Reynoldsburg seeks STEM
An academic focus on science, technology, engineering and mathematics may sound like a nightmare for some, but this appears to be the way of the future for students in the Reynoldsburg City Schools District.
In the coming years, the Reynoldsburg Board of Education wants the district to become the first school district in Ohio to offer a K-12 STEM program.
According to Superintendent Stephen Dackin, STEM would "provide students with the opportunity and motivation to deeply explore these vital disciplines as an integral part of their curriculum."
The board requested several Reynoldsburg residents who attend Metro High School to share their experiences with the program at the Oct. 21 school board meeting. Because the program is hands on, it often takes the students out of the classroom and puts them into real life situations that build work skills, and, as a bonus, college credits.
"I have two classes in the morning at Metro, and then I take a computer graphics class at Ohio State two days a week," said Metro High School junior David Winterstein. "I also do an internship with the Center for Automotive Research at Ohio State."
He said they are in the process of building an eco-friendly Saturn Vue SUV hybrid that could reach up to 40 MPG.
"I feel extremely privileged to have this opportunity," said Winterstein.
The students, along with the board, believe a focus on the subjects in the STEM program would help students be able to work anywhere in the world and have the right skills ready to work anywhere.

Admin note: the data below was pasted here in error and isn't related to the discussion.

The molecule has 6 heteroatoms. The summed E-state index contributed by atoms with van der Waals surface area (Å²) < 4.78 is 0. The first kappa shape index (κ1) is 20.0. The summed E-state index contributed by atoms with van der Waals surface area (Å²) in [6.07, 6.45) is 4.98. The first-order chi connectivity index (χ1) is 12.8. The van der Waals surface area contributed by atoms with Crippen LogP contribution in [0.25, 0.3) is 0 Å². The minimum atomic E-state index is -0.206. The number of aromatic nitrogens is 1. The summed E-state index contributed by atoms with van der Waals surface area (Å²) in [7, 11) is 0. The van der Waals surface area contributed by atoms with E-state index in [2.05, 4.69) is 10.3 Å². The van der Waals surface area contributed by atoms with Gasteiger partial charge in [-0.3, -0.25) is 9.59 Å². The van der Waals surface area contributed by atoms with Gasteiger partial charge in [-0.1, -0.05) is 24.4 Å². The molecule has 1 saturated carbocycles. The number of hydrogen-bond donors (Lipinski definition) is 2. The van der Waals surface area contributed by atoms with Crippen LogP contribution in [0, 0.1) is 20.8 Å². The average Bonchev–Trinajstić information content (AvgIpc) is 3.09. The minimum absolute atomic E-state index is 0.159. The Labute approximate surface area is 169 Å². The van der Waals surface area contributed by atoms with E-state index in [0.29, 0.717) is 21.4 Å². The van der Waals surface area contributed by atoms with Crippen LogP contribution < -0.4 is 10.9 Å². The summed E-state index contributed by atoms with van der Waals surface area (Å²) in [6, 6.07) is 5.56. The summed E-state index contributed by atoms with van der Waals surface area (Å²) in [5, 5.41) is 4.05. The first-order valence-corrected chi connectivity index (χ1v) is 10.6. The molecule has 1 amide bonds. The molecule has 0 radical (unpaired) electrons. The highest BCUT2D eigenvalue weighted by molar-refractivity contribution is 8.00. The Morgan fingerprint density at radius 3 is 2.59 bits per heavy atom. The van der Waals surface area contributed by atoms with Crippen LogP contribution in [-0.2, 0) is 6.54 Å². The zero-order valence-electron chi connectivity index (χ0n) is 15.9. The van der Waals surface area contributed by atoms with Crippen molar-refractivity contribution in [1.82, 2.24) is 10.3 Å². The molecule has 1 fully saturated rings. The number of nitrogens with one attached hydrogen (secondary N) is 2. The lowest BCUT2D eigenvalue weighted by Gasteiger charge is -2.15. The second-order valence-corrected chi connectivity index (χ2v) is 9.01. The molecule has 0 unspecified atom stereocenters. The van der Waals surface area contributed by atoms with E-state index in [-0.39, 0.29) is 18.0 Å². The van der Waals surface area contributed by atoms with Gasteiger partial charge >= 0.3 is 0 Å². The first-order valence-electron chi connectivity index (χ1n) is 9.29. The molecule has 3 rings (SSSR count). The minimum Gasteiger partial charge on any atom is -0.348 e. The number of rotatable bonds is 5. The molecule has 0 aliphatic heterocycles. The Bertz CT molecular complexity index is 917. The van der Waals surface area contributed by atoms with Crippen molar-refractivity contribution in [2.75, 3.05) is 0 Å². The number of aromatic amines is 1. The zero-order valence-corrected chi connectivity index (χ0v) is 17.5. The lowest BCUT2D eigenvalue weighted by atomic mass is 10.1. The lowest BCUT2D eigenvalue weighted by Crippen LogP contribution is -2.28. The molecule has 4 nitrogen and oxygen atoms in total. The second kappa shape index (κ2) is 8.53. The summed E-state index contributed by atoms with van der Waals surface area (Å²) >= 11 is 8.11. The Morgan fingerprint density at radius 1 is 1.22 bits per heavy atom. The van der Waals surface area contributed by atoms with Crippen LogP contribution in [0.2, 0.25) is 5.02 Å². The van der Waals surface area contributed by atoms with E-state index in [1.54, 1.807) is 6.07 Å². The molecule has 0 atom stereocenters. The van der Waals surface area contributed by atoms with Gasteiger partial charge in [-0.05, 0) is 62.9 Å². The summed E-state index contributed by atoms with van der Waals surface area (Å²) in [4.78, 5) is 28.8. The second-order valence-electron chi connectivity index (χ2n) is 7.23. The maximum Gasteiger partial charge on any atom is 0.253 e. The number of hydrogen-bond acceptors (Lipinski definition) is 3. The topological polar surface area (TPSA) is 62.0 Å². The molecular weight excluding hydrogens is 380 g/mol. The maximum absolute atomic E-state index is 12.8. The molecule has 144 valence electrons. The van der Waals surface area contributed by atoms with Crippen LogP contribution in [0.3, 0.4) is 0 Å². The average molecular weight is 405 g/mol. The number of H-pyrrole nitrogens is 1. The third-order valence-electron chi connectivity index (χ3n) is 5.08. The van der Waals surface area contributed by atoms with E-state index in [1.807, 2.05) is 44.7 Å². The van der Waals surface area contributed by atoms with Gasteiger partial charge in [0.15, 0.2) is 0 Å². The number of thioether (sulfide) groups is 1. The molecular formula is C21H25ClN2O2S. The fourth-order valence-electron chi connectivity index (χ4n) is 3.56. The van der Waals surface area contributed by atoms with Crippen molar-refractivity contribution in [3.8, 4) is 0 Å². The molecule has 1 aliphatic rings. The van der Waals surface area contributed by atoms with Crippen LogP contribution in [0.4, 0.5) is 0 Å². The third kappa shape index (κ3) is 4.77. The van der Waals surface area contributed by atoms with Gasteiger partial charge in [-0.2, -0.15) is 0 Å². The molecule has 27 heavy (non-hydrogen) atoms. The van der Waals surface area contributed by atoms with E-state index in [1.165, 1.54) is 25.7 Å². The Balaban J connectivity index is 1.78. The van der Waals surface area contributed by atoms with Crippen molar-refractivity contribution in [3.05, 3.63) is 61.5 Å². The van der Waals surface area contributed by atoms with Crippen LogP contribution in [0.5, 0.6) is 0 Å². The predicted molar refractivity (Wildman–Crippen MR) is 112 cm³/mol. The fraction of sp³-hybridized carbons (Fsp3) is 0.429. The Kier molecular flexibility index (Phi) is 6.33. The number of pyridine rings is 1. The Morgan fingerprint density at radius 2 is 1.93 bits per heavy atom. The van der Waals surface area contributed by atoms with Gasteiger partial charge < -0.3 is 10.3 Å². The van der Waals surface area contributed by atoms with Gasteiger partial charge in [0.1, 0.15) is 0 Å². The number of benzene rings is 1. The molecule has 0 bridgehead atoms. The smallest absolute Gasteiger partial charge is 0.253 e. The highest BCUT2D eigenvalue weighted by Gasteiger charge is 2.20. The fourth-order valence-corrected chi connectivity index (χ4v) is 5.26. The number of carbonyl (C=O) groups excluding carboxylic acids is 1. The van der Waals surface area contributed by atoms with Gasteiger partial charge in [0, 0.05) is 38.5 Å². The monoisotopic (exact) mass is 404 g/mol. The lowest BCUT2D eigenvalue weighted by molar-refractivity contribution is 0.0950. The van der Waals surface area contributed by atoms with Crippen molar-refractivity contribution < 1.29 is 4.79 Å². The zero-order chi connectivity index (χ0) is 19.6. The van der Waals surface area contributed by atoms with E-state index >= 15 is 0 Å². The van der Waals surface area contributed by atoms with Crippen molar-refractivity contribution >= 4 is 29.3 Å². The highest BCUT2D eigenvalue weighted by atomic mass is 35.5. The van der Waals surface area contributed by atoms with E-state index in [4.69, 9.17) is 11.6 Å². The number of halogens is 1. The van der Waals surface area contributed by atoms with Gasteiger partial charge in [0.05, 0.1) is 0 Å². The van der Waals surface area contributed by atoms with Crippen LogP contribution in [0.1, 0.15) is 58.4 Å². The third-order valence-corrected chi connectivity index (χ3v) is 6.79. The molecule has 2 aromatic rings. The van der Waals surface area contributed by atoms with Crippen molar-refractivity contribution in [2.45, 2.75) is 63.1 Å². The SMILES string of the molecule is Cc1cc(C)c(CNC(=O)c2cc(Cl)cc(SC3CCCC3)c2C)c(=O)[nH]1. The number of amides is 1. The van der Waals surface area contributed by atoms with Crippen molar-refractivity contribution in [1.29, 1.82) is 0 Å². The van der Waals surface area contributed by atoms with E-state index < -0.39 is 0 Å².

Ohio State School Board of Education member Michael Cochran was at the meeting to present a Certificate of Commendation to the district for their achievement of an 'Excellent' rating for the 2007-08 school years.
The rating was awarded by the Ohio Department of Education in August.
"This is truly an accomplishment to be proud of," said Cochran.
Every October, the district gets the official enrollment count for the previous school year and compares it to the unofficial figures for the current school year, then gives the assessment on the data.
"It appears our enrollment is down from last year at the kindergarten and high school levels," said Dackin.
He said district officials are in the process of "cleaning up the data at the high school level because it wasn't as accurate as it should have been" and the kindergarten enrollment is down due to all-day, every-day kindergarten classes.
"We only offer kindergarten half-day, but the data shows that they are coming back for first grade," he explained.
Dackin added the enrollment figures for the rest of the grades are stable.
Extra school days
Due to damaging winds from Hurricane Ike, the district has already expended three of their five calamity days (the high school has one calamity day left) with winter still being months away.
In case they go over those five days it is mandated by the state that they have make up dates planned.
Dackin said if the district exceeds their allotment before the beginning of the year, their scheduled make up days would be on Jan. 16 and Feb. 16. In the event they use their remaining two days after February their make up dates would be on April 18, June 5.
"We have June 8 and June 9 scheduled for potential days too, but I don't think we'll have to go that deeply into the future," he said.
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